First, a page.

Increasing household size does make sense as part of an overall housing policy. Encouraging empty nesters to trade down to smaller accommodation, thereby freeing up family size homes for the next generation, should be part of this. The bedroom tax was characteristically ineptly implemented, but right in principle. State owned housing should be allocated on basis of need, and reallocated when those needs change according to socialist principles.

    A gradual phasing back in of normal interest rates, which will aid savers and subdue house inflation, is long overdue. As @RCS1000 has pointed out on a number of occasions, a low savings rate leads to a current account deficit.
    Worth noting that there are two groups that have been hit very hard by the ultra low interest rates:

    1) Baby boomers like my parents with cash savings rather than index linked pensions.
    2) 20 somethings like me looking to save for a deposit.

    So with that in mind I can say I'm doing my bit for average household size by still living with my parents. :)
    Sadly the likelihood is that, whilst interest rates will very slowly rise, inflation may well rise faster, so that real interest rates are not going up at all, and may possibly fall still further.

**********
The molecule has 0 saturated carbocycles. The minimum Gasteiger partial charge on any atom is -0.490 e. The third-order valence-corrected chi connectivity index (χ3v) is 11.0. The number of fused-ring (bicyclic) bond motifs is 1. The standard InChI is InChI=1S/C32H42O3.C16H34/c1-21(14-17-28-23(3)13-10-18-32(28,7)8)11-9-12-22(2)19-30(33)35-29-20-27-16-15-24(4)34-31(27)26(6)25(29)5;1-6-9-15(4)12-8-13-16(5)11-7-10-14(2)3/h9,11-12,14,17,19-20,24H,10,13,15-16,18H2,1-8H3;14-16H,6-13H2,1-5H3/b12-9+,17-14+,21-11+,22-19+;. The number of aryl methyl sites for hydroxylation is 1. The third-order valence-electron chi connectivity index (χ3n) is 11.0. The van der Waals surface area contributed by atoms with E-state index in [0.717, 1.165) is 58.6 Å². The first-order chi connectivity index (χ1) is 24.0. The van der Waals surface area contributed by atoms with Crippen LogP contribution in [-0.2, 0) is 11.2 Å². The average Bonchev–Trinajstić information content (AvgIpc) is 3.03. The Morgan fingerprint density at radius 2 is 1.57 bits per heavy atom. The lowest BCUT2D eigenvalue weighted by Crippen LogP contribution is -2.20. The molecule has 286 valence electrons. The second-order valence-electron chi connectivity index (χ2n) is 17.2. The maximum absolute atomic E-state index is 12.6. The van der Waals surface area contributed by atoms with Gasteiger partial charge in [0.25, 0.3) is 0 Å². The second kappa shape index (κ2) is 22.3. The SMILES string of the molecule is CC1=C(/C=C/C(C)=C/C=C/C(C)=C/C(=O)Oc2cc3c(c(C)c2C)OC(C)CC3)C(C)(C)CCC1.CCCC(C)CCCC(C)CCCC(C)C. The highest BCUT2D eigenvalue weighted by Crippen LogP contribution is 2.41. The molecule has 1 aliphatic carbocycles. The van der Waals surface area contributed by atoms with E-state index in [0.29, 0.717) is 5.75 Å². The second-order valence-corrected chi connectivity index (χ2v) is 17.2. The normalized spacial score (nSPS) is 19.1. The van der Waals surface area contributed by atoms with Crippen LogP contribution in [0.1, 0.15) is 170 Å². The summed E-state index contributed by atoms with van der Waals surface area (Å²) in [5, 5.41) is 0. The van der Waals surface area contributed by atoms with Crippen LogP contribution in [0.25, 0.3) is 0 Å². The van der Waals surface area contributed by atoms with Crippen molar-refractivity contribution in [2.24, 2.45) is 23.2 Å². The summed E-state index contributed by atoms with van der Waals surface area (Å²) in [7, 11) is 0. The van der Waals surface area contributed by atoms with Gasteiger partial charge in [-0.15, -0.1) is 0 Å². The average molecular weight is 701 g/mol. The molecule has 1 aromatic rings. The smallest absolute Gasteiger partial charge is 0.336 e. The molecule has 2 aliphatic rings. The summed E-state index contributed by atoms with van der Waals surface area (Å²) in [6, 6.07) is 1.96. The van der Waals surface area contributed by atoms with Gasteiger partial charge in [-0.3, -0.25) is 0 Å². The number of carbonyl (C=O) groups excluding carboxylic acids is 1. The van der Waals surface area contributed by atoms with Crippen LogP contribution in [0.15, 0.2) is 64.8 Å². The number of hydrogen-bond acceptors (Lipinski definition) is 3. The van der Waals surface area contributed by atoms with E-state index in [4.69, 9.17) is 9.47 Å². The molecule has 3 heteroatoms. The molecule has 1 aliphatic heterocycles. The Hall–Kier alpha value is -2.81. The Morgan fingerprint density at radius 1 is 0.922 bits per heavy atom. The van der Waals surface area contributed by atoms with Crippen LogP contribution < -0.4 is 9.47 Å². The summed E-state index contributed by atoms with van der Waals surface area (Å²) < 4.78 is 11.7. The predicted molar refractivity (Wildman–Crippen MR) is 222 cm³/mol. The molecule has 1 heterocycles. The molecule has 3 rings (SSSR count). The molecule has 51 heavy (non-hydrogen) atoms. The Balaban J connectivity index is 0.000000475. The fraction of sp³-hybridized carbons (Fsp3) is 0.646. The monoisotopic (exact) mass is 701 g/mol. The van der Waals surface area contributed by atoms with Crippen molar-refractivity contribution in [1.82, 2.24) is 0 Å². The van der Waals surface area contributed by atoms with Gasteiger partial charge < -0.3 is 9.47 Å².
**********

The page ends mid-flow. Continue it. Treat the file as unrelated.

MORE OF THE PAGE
• SandpitSandpit Posts: 18,075

    @Foxinsoxuk As for the Orwellian prospect of reassessing *every* Social Housing tenancy every X years then evicting those deemed too successful to move into the less secure and more expensive private sector... Good luck with that.

    Works in Guernsey.

    Tenants who are in social housing, but whose income is found to exceed the relevant income threshold, will be asked to move out of social housing. The formula for determining eligibility takes into account average private sector rents, and therefore any household with earnings in excess of the income threshold can reasonably be expected to support itself in the private sector.